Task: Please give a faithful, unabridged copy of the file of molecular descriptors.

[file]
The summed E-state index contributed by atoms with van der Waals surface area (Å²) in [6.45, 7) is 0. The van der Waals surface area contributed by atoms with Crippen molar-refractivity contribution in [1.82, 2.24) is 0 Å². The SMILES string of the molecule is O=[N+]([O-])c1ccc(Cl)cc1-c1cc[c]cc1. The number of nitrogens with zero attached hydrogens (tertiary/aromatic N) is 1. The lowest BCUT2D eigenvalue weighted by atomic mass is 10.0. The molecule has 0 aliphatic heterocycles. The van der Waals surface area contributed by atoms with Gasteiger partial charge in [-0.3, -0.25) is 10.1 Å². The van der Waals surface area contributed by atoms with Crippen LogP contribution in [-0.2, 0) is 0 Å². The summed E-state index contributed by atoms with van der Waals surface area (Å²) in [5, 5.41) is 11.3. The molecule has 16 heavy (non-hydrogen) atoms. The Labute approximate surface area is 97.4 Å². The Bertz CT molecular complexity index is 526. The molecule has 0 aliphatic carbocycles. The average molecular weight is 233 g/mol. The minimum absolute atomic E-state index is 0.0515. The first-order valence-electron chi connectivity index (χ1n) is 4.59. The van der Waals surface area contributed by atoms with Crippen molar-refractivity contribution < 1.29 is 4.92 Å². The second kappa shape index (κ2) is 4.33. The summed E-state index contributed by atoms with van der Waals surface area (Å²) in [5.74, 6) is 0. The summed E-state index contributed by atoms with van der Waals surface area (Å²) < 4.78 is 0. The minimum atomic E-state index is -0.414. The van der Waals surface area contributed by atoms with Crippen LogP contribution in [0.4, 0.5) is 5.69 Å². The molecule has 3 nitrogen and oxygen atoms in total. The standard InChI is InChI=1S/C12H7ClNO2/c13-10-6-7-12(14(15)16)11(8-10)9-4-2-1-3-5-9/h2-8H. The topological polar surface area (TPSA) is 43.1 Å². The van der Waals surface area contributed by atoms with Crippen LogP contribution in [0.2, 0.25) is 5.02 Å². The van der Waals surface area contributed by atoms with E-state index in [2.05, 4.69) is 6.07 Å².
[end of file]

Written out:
The summed E-state index contributed by atoms with van der Waals surface area (Å²) in [6.45, 7) is 0. The van der Waals surface area contributed by atoms with Crippen molar-refractivity contribution in [1.82, 2.24) is 0 Å². The SMILES string of the molecule is O=[N+]([O-])c1ccc(Cl)cc1-c1cc[c]cc1. The number of nitrogens with zero attached hydrogens (tertiary/aromatic N) is 1. The lowest BCUT2D eigenvalue weighted by atomic mass is 10.0. The molecule has 0 aliphatic heterocycles. The van der Waals surface area contributed by atoms with Gasteiger partial charge in [-0.3, -0.25) is 10.1 Å². The van der Waals surface area contributed by atoms with Crippen LogP contribution in [-0.2, 0) is 0 Å². The summed E-state index contributed by atoms with van der Waals surface area (Å²) in [5, 5.41) is 11.3. The molecule has 16 heavy (non-hydrogen) atoms. The Labute approximate surface area is 97.4 Å². The Bertz CT molecular complexity index is 526. The molecule has 0 aliphatic carbocycles. The average molecular weight is 233 g/mol. The minimum absolute atomic E-state index is 0.0515. The first-order valence-electron chi connectivity index (χ1n) is 4.59. The van der Waals surface area contributed by atoms with Crippen molar-refractivity contribution < 1.29 is 4.92 Å². The second kappa shape index (κ2) is 4.33. The summed E-state index contributed by atoms with van der Waals surface area (Å²) in [5.74, 6) is 0. The summed E-state index contributed by atoms with van der Waals surface area (Å²) < 4.78 is 0. The minimum atomic E-state index is -0.414. The van der Waals surface area contributed by atoms with Crippen LogP contribution in [0.4, 0.5) is 5.69 Å². The molecule has 3 nitrogen and oxygen atoms in total. The standard InChI is InChI=1S/C12H7ClNO2/c13-10-6-7-12(14(15)16)11(8-10)9-4-2-1-3-5-9/h2-8H. The topological polar surface area (TPSA) is 43.1 Å². The van der Waals surface area contributed by atoms with Crippen LogP contribution in [0.2, 0.25) is 5.02 Å². The van der Waals surface area contributed by atoms with E-state index in [2.05, 4.69) is 6.07 Å².